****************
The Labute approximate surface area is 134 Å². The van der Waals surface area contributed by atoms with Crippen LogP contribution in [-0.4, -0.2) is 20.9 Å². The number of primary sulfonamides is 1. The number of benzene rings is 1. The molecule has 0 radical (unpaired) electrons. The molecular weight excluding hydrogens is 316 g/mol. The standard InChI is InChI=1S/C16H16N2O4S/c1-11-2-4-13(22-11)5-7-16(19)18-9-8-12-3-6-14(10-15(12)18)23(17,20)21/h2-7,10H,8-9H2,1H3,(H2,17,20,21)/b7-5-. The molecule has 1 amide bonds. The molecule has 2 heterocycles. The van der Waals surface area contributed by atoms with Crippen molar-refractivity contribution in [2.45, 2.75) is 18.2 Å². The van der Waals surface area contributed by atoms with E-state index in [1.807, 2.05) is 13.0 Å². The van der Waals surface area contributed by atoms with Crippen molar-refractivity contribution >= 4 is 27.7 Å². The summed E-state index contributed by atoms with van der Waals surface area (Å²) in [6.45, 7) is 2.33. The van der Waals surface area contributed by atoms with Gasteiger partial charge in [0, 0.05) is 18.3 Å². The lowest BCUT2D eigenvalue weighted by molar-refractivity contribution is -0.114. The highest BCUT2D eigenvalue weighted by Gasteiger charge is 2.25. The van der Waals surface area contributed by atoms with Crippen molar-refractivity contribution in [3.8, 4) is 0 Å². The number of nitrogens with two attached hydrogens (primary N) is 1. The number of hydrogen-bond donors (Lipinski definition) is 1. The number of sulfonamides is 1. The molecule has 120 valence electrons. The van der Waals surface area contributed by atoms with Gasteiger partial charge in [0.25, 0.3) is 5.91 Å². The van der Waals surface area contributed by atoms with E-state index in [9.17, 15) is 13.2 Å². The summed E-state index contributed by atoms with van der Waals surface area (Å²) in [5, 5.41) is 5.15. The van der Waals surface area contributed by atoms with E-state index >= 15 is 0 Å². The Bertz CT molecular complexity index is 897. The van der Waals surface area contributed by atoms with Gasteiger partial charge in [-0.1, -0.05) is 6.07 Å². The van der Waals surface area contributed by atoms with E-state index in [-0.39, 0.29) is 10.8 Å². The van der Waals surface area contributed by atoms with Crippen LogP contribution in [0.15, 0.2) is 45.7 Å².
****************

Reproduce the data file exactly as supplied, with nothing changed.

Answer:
The Labute approximate surface area is 134 Å². The van der Waals surface area contributed by atoms with Crippen LogP contribution in [-0.4, -0.2) is 20.9 Å². The number of primary sulfonamides is 1. The number of benzene rings is 1. The molecule has 0 radical (unpaired) electrons. The molecular weight excluding hydrogens is 316 g/mol. The standard InChI is InChI=1S/C16H16N2O4S/c1-11-2-4-13(22-11)5-7-16(19)18-9-8-12-3-6-14(10-15(12)18)23(17,20)21/h2-7,10H,8-9H2,1H3,(H2,17,20,21)/b7-5-. The molecule has 1 amide bonds. The molecule has 2 heterocycles. The van der Waals surface area contributed by atoms with Crippen molar-refractivity contribution in [2.45, 2.75) is 18.2 Å². The van der Waals surface area contributed by atoms with E-state index in [1.807, 2.05) is 13.0 Å². The van der Waals surface area contributed by atoms with Crippen molar-refractivity contribution >= 4 is 27.7 Å². The summed E-state index contributed by atoms with van der Waals surface area (Å²) in [6.45, 7) is 2.33. The van der Waals surface area contributed by atoms with Gasteiger partial charge in [0, 0.05) is 18.3 Å². The lowest BCUT2D eigenvalue weighted by molar-refractivity contribution is -0.114. The highest BCUT2D eigenvalue weighted by Gasteiger charge is 2.25. The van der Waals surface area contributed by atoms with Crippen molar-refractivity contribution in [3.8, 4) is 0 Å². The number of nitrogens with two attached hydrogens (primary N) is 1. The number of hydrogen-bond donors (Lipinski definition) is 1. The number of sulfonamides is 1. The molecule has 120 valence electrons. The van der Waals surface area contributed by atoms with Gasteiger partial charge in [0.25, 0.3) is 5.91 Å². The van der Waals surface area contributed by atoms with E-state index in [9.17, 15) is 13.2 Å². The summed E-state index contributed by atoms with van der Waals surface area (Å²) in [5, 5.41) is 5.15. The van der Waals surface area contributed by atoms with E-state index >= 15 is 0 Å². The Bertz CT molecular complexity index is 897. The van der Waals surface area contributed by atoms with Gasteiger partial charge in [-0.1, -0.05) is 6.07 Å². The van der Waals surface area contributed by atoms with E-state index in [-0.39, 0.29) is 10.8 Å². The van der Waals surface area contributed by atoms with Crippen LogP contribution in [0.15, 0.2) is 45.7 Å².